As a manager, you make important decisions every day.
Research shows that leaders who identify (and play to) their strengths and embrace their weaknesses are more effective.
When it comes to Belbin, there isn't a 'one size fits all' approach to management. Instead, it's crucial to find a management style that aligns with your strengths and which you can cultivate to manage most effectively.
1. Play to your strengths
Learning to manage yourself effectively (and play to your strongest suit) is a prerequisite to managing others well.
2. Find out how others see you
Sometimes our own self-perception can be inaccurate or distorted by previous roles, misconceptions and aspirations. To foster good relationships with others, we need to understand the strengths they see, as well as the shortcomings. This is the strong foundation from which to develop your authentic leadership style.
3. Don’t confuse managing a business with managing people
Some talented business managers can struggle when it comes to managing people. Equally, some excellent people managers know little about managing process. If you are strong in one area, make sure you have a good ally in an adjacent field. Finding and working with people who demonstrate the skills you lack can save a lot of wasted energy.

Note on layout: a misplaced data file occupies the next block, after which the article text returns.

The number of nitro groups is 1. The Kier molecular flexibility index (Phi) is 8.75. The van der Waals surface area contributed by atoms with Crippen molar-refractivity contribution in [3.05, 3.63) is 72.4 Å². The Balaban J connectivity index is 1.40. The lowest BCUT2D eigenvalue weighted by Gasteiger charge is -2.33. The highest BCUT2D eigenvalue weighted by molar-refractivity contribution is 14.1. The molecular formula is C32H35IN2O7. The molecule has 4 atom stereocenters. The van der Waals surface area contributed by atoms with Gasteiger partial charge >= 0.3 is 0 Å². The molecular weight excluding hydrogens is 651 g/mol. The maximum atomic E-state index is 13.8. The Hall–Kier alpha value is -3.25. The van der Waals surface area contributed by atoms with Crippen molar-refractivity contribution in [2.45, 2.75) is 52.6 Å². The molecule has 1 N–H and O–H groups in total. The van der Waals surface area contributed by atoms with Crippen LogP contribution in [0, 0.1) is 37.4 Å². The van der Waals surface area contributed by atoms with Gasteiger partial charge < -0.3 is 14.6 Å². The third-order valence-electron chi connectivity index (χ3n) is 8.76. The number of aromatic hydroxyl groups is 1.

4. Don’t paint a sinking ship
Organisations with holes in their operating systems are bound to flounder. Concentrate on creating an improved structure of management and leave the finer details for later. A seaworthy ship rather than a smart ship is easier to steer in the right direction.
5. Prioritise good strategy over operational efficiency
It is preferable to do the right things inefficiently rather than the wrong things well. Complex operations only work effectively with the provision of adequate thinking time. So thinking should come before action.
6. It is better to appoint at leisure than to sack in haste or to live with a mistaken appointment
Taking meticulous care when making appointments is seldom a waste of time. A rushed decision taken in ten minutes can lead to several years of regret.
7. Endeavour to find the right peg for the right hole
Those who fail in one job may well succeed in another, if the correct appointment is made. Experience with the Belbin Job Requirement Exercise bears out the adage that there are “horses for courses.”
8. Take an interest in all jobs
All jobs deserve managerial attention. People appreciate praise, and will accept criticism if it is focused on the task rather than the person.
9. Don’t interfere too much
Managing is about delegation. Give someone autonomy over, as well as responsibility for, a job. Interfering and micro-management can diminish the desire to assume further responsibilities.
10. Articulate your management style
Once you have established your strengths and weaknesses, announce to your team what you think you can contribute and what you expect from others. This helps to manage expectations and can help others manage their relationship with you.